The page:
By Andy Metzger
STATE HOUSE NEWS SERVICE
BOSTON -- Rep. Harold Naughton testified Monday he had called the former probation commissioner to recommend people for jobs in probation and had reached out to Rep. Tom Petrolati for the same purpose, but said the phone call he received from an aide to Rep. Robert DeLeo in the summer of 2007 was unique in his roughly two decades in the Legislature.
In that call, DeLeo's aide at the time, Lenny Mirasolo, told Naughton about one job opening in the Clinton Democrat's home city, at a new electronic monitoring facility run by the probation department, and asked if Naughton had a referral, Naughton testified in federal court.
Naughton said he recommended Michael Sheraton, the son of an attorney in the area he knew "professionally" and Sheraton later received a job. Naughton said he was aware in the summer of 2007 that DeLeo was positioning himself to succeed Salvatore DiMasi as speaker of the House, something DeLeo achieved after DiMasi's January 2009 resignation.
Also on Monday, Rep. James O'Day was called to the stand in the trial of three former probation officials and said that in July 2007, two months after he had been elected to the House, DeLeo himself called to ask if his district included Clinton and to let him know about a job opportunity at the new electronic monitoring, or ELMO, facility.
O'Day's recommendation, Stephen Ware, applied for a job at ELMO on Sept. 5, 2007, and John O'Brien, who was then the probation commissioner, wrote a letter also dated Sept. 5, 2007 to the chief justice of administration and management, saying O'Brien was appointing Ware to the job of acting assistant electronic monitoring coordinator with a starting salary of $40,446, according to evidence presented Monday.
Ware, 35, who had worked with O'Day, 60, at the Department of Social Services - now the Department of Children and Families - said he did some information technology work for O'Day during his campaign and had told him about his desire to get into law enforcement when the two worked together.
Ware also said he had submitted a resume prior to filling out the Sept. 5, 2007 application.
Both O'Day and Naughton said they never traded their votes in exchange for anyone they had recommended receiving a job.
"Your actions as a state legislator are not for sale, is that correct?" asked defense attorney John Amabile, finding agreement from Naughton. Amabile said, "You didn't get a bribe. You didn't bribe anybody else."
O'Brien and two of his former deputies, Elizabeth Tavares and William Burke III, are on trial for allegedly rigging hiring in the department and conspiring to use jobs as a form of bribery with the hopes of favorable treatment from the Legislature. O'Brien allegedly doled out ELMO jobs like "lollipops" to help DeLeo in his quest for the speakership, according to prosecutor Fred Wyshak.
Over Wyshak's objections and amid Amabile's paeans to patriotism, Naughton, a major in the U.S. Army Reserves, discussed the circumstances of his call to Petrolati, a Ludlow Democrat who was allegedly particularly influential in probation personnel decisions.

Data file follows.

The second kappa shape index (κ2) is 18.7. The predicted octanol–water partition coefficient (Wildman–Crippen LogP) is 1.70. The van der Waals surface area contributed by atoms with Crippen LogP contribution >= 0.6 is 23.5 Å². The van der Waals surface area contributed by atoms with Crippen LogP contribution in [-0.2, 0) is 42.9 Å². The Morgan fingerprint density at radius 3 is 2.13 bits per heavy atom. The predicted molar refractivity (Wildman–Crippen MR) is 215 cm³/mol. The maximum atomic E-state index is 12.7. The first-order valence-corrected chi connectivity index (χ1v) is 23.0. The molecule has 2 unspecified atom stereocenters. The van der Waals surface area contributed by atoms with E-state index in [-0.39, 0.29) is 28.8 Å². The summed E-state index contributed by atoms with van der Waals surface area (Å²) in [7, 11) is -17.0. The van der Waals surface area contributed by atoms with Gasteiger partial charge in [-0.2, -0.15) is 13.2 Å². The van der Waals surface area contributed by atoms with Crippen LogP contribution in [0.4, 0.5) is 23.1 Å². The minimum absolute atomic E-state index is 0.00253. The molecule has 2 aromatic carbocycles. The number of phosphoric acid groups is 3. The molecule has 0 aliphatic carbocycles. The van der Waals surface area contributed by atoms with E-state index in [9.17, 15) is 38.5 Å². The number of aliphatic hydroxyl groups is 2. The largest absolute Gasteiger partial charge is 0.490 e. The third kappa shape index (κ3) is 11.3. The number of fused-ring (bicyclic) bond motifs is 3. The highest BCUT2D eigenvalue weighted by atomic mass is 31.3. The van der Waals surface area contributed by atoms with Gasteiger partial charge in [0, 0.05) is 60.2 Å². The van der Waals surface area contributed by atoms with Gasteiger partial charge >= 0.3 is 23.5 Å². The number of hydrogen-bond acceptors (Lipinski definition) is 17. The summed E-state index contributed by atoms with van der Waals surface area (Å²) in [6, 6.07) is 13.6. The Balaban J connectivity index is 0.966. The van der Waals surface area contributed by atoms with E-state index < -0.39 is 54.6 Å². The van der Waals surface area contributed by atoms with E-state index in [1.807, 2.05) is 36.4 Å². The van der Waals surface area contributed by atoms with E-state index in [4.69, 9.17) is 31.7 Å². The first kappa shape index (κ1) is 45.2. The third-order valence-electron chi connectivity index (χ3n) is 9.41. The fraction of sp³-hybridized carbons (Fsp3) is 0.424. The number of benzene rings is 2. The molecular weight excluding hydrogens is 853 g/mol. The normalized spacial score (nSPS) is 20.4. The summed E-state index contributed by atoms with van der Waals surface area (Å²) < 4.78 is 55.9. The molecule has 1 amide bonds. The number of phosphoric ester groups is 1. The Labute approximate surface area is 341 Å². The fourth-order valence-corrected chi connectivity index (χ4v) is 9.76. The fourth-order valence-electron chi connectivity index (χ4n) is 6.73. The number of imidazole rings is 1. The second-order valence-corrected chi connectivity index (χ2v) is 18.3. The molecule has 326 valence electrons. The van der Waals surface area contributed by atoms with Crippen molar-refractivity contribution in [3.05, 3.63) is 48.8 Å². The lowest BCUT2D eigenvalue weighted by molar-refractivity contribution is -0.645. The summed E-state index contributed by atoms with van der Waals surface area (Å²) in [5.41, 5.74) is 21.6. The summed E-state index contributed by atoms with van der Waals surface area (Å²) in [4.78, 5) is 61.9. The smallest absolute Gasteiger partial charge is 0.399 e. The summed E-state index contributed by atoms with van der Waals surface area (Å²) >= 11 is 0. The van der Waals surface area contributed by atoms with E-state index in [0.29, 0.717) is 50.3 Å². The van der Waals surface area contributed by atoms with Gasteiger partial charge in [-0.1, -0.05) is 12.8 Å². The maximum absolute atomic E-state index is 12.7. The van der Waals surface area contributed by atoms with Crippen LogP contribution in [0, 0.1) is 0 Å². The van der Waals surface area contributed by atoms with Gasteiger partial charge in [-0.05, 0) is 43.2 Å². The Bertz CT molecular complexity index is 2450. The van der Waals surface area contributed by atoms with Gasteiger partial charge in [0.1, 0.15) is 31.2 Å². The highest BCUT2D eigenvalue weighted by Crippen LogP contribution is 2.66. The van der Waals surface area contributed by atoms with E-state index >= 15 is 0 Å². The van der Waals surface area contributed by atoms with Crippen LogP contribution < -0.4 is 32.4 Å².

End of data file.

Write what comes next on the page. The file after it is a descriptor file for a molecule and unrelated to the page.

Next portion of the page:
Naughton, 53, said he was in Baghdad at the time, serving on a tour in Iraq, and late one night he had a chance to use a land line. Unable to call his wife, Naughton tried the House floor, asked who was around, and was then patched through to the rostrum, where Petrolati, previously the speaker pro tempore, took the call. On the call, Naughton told Petrolati about a constituent who worked as a probation officer at Clinton District Court and was looking for a promotion, Naughton said.
The Clinton Democrat, who ended a campaign for attorney general earlier this year, agreed with Wyshak that the chairman of the House Committee on Ways and Means, which was DeLeo in 2007, and the speaker, "pretty much control the budget process."
Naughton also understood House leadership to have influence over probation hiring.
"It would be helpful... for someone from leadership to advocate to the probation commissioner's office," said Naughton. Under cross examination, Naughton said he would call Chief Justice of Administration and Management Robert Mulligan about court officer jobs.
Naughton said Mulligan lobbied him for the authority to transfer funds between the various Trial Court appropriations, including from the probation department. In February 2005, Mulligan notified the Legislature he was transferring $2 million into court security, and moving $695,095 out of probation and into the District Court Administrative Office, among other transfers. Mulligan later lost his ability, granted by the Legislature, to move funds.
In 2007, when DeLeo and his office alerted Naughton and O'Day about ELMO jobs, Naughton said he "was aware" the House Ways and Means chairman and Winthrop Democrat was seeking the speakership.
Rep. Anne Gobi, a Spencer Democrat who is now seeking an open Senate seat, previously testified she was not aware that DeLeo was seeking the speakership until "rumblings" in late 2008. O'Day said he was also not aware until well after the 2007 phone call that DeLeo wanted the top House post.
DeLeo won the speakership over a challenge from Rep. John Rogers, a Norwood Democrat.
O'Day initially supported Quincy Democrat Rep. Ron Mariano for speaker, but Mariano did not have enough votes and withdrew his name from consideration, he said. Naughton said that he had previously backed Rogers in his losing bid for the speakership in September 2004, when DiMasi won the post.
O'Day, Naughton and Gobi, who all testified they saw the candidates they recommended hired to ELMO positions, all said the supported DeLeo.
O'Day said his experience working with Rogers on a committee tasked with addressing child abuse convinced him not to support Rogers for speaker. Naughton said DeLeo agreed with him on providing more support to veterans, which helped win his support.